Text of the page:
Antonio Vivaldi (March 4, 1678, Venice - July 28, 1741, Vienna), nicknamed Il Prete Rosso, was an Italian priest and music composer.

His father, a barber and a talented violinist himself (some have said he was a virtuoso), had helped him in trying a career in music and made him enter the Cappella di San Marco orchestra, where he was an appreciated violinist.

In 1703 Vivaldi became a priest, soon nicknamed Il Prete Rosso, "The Red Priest", probably because of his red hair. In 1704 he was given a dispensation from celebrating the Holy Mass because of his ill-health (he suffered from asthma), and became a violin teacher at an orphanage for girls called Ospedale della Pietą in Venice. The orphans little after started to gain appreciation and esteem, abroad too; Vivaldi wrote for them most of his concertos, cantate and sacred music. In 1705 the first collection (raccolta) of his works was published. Many others would follow. At the orphanage he covered several different duties, with the only interruption for his many travels, and in 1713 became responsible for the musical activity of the institute. He was indeed a prolific composer and is most well-known for composing:

  • over 500 concertos (210 of which for violin or violoncello solo),
  • 46 Operas,
  • sinfonias,
  • 73 sonatas,
  • chamber music (even if some sonatas for flute, as Il Pastor Fido have been erronously attributed to him, but were composed by Cedeville) and
  • sacred music ("oratorio" Juditha Triumphans, written for Pietą, two Gloria, the Stabat Mater, the Nisi Dominus, the Beatus Vir, the Magnificat, the Dixit Dominus and others);
  • his most famous work is perhaps Le Quattro Stagioni (the Four Seasons).

Not so well known is the fact that most of his repertoire was re-discovered only in the first half of 20th century in Turin and Genoa, but was published in the second half. Vivaldi's music is particularly innovative, breaking a consolidated tradition in schemes; he gave brightness to the formal and the rhythmic structure of the concerto, repeatedly looking for harmonic contrasts, and invented innovative melodies and themes. Moreover, Vivaldi quite frankly was able to compose a non-academic music, particularly meant to be appreciated by the wide public, and not only by an intellectual minority. The joyful appearance of his music reveals in this regard a transmissible joy of composing. These are among the causes of the vast popularity of his music. This popularity soon made him famous also in countries like France, at the time very closed into its national schemes. He is considered one of the authors that brought Baroque music (with its typical contrast among heavy sonorities) to evolve into an impressionist style. Vivaldi has been also indicated as a precursor of romantic musicians. Johann Sebastian Bach was deeply influenced by Vivaldi's concerto and Aria (recalled in his Passions and cantate). However, not all the musicians showed the same enthusiasm: Igor Stravinskij provocatorily said that Vivaldi had not written hundreds of concertos, but one concerto, repeated hundreds of times. Despite his sacerdotal status, he is supposed having had many love affairs, one of which with the singer Anna Giraud, with whom he was suspected of a not cleared activity of commerce in old Venetian operas that he only slightly adapted to the vocal capabilities of his mistress; this business caused him some troubles with other musicians, like Benedetto Marcello who wrote a pamphlet against him.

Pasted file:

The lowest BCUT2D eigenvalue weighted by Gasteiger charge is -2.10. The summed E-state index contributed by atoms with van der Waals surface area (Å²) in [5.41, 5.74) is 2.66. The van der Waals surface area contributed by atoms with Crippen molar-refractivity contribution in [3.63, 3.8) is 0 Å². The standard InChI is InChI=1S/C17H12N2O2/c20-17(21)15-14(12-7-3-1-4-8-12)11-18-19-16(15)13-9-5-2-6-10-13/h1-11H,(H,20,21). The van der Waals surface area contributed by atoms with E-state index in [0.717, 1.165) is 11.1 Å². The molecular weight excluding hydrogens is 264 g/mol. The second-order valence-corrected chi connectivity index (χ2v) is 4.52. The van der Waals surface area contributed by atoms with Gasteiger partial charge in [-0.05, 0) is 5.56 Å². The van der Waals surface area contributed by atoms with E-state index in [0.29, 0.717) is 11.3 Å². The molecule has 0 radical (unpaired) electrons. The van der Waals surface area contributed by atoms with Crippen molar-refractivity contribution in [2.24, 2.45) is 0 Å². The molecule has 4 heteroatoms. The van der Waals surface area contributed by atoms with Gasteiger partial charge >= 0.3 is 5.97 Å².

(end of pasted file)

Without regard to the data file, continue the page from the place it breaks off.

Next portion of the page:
Vivaldi's music, together with Mozart's, Tchaikovsky's and Corelli's, has been included in the theories of Alfred Tomatis on the effects of music on human behaviour, and used in music therapy.

Selected works